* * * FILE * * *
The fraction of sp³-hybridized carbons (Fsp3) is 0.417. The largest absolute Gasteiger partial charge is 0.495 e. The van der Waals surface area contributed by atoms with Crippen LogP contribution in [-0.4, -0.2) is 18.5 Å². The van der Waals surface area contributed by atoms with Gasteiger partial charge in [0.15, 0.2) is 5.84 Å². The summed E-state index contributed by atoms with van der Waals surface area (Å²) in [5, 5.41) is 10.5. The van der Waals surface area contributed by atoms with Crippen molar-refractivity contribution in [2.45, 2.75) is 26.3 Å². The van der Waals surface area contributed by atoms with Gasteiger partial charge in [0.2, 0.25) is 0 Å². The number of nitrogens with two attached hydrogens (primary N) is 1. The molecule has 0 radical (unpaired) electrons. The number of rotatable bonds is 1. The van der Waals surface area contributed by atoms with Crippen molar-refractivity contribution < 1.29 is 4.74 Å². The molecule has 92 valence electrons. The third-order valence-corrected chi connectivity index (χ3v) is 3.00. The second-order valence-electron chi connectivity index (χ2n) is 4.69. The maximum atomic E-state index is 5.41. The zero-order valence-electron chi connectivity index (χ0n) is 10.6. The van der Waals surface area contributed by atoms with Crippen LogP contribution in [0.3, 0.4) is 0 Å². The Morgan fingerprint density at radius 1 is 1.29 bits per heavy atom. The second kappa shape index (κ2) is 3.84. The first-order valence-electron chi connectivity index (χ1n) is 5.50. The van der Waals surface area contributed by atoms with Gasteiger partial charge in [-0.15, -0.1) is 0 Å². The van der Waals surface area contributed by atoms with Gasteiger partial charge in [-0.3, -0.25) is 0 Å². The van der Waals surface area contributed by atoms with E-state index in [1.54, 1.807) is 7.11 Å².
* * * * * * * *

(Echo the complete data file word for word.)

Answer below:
The fraction of sp³-hybridized carbons (Fsp3) is 0.417. The largest absolute Gasteiger partial charge is 0.495 e. The van der Waals surface area contributed by atoms with Crippen LogP contribution in [-0.4, -0.2) is 18.5 Å². The van der Waals surface area contributed by atoms with Gasteiger partial charge in [0.15, 0.2) is 5.84 Å². The summed E-state index contributed by atoms with van der Waals surface area (Å²) in [5, 5.41) is 10.5. The van der Waals surface area contributed by atoms with Crippen molar-refractivity contribution in [2.45, 2.75) is 26.3 Å². The van der Waals surface area contributed by atoms with Gasteiger partial charge in [0.2, 0.25) is 0 Å². The number of nitrogens with two attached hydrogens (primary N) is 1. The molecule has 0 radical (unpaired) electrons. The number of rotatable bonds is 1. The van der Waals surface area contributed by atoms with Crippen molar-refractivity contribution < 1.29 is 4.74 Å². The molecule has 92 valence electrons. The third-order valence-corrected chi connectivity index (χ3v) is 3.00. The second-order valence-electron chi connectivity index (χ2n) is 4.69. The maximum atomic E-state index is 5.41. The zero-order valence-electron chi connectivity index (χ0n) is 10.6. The van der Waals surface area contributed by atoms with Crippen LogP contribution in [0.3, 0.4) is 0 Å². The Morgan fingerprint density at radius 1 is 1.29 bits per heavy atom. The second kappa shape index (κ2) is 3.84. The first-order valence-electron chi connectivity index (χ1n) is 5.50. The van der Waals surface area contributed by atoms with Gasteiger partial charge in [-0.15, -0.1) is 0 Å². The van der Waals surface area contributed by atoms with Gasteiger partial charge in [-0.3, -0.25) is 0 Å². The van der Waals surface area contributed by atoms with E-state index in [1.54, 1.807) is 7.11 Å².